Last Friday, 200 students walked out of their lessons at Deyes High School near Liverpool, in protest against the bureaucratic mismanagement of the school. This anger and militancy must be channelled into a united fight to bring education under democratic control. 

On Friday 8th July around 200 students at Deyes High School – part of the Lydiate Learning Trust, a multi-academy trust – staged a walk-out during their final lesson. This protest was sparked by the management’s decision to make changes to the form tutor system.

The changes mean that each department will become the form tutors for a certain year group. For example, the English department will be the form tutors for next year’s year 7 cohort. 

This has left students furious, especially those in the older year groups. This is because the form tutor who they have had since they started high-school will be taken away from them and allocated elsewhere.  Over their time at school, students form a close bond with their form tutor, who is often their first port of call when they have problems. 

However, the higher-ups at Deyes have shown absolutely no regard for the interests of students. Undemocratically, without consulting students or staff the decision was made to tear away form tutors from the students they have built up a bond with over the years.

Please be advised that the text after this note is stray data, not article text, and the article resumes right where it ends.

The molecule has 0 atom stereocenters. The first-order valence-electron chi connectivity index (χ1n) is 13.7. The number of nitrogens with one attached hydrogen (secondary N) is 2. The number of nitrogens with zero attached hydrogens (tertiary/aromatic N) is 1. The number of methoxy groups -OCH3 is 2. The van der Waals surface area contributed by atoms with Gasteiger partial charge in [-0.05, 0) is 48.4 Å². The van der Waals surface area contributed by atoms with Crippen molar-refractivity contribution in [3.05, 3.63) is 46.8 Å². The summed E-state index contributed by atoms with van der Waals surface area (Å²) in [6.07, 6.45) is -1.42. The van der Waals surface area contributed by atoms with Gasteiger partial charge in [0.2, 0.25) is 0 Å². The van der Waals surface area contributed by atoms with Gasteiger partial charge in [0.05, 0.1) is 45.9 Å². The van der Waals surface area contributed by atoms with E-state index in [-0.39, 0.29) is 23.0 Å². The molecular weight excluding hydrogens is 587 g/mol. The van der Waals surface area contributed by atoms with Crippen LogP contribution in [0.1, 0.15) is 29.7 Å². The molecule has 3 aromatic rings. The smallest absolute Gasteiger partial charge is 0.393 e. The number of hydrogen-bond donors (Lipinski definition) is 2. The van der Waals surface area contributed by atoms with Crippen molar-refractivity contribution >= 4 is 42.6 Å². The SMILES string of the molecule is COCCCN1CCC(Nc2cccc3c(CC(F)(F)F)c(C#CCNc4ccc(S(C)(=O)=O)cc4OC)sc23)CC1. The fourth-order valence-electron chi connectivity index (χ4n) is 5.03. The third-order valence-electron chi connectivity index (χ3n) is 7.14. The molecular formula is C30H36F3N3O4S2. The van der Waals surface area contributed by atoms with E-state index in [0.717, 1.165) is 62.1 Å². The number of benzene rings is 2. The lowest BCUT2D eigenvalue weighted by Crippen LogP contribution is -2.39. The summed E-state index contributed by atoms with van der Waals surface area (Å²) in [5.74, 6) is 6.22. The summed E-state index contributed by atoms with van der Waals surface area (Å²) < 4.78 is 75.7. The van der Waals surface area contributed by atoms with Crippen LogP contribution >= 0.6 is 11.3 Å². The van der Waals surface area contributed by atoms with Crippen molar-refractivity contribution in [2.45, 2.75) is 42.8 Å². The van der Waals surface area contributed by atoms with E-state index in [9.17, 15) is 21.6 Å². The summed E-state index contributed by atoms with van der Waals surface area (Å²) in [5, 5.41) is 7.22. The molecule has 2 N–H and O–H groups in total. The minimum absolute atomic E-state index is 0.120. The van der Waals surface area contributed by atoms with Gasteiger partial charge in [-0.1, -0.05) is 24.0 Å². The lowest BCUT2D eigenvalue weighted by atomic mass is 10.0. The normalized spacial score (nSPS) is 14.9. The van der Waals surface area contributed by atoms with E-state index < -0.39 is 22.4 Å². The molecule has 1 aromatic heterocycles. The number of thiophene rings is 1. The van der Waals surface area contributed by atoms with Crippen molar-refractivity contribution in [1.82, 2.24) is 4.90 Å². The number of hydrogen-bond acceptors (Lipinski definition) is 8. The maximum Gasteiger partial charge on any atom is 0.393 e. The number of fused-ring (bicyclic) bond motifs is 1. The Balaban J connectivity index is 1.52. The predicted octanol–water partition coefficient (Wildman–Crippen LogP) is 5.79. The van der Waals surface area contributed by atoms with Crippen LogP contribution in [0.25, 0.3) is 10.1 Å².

Perfect storm

Despite attempts to blame the students for causing disruption to learning by walking out of their lessons, it is clear that this situation was created by the managers and governors, who concocted a perfect storm of discontent.

The students tried a number of ways to express their dissatisfaction – all of which were ignored by the management. As one student commented, “[higher management] ignored us […] they left us no other option when they didn’t listen to us.”

One student put together a letter expressing their anger at the decision to strip them of their form tutor and sent it to the headteacher. This letter was ignored. Students then circulated a petition in another attempt to get their voices heard. This petition was ignored too.

A number of students then had a meeting with the governors and managers to discuss the matter. However, the higher-ups used this meeting as an opportunity to intimidate the students by threatening them with suspensions and disqualification from their prom.

Rumours began to circulate about a protest that was to take place in the last period on Friday. On the day of the walk-out, the management decided to put the student who wrote the polite letter into isolation. They were later released from isolation when they protested the decision to lock them away from their peers.

Deep resentment

At the protest, students from across the year groups united in solidarity with one another. The management were powerless to stop them; all they could do was stand around and watch. They could only hope that as time dragged on the students would return to lesson one by one. 

The fury of the students was clearly displayed on their placards, featuring slogans like ‘SAVE OUR TUTORS’ and ‘STOP AFFECTING OUR FUTURES.’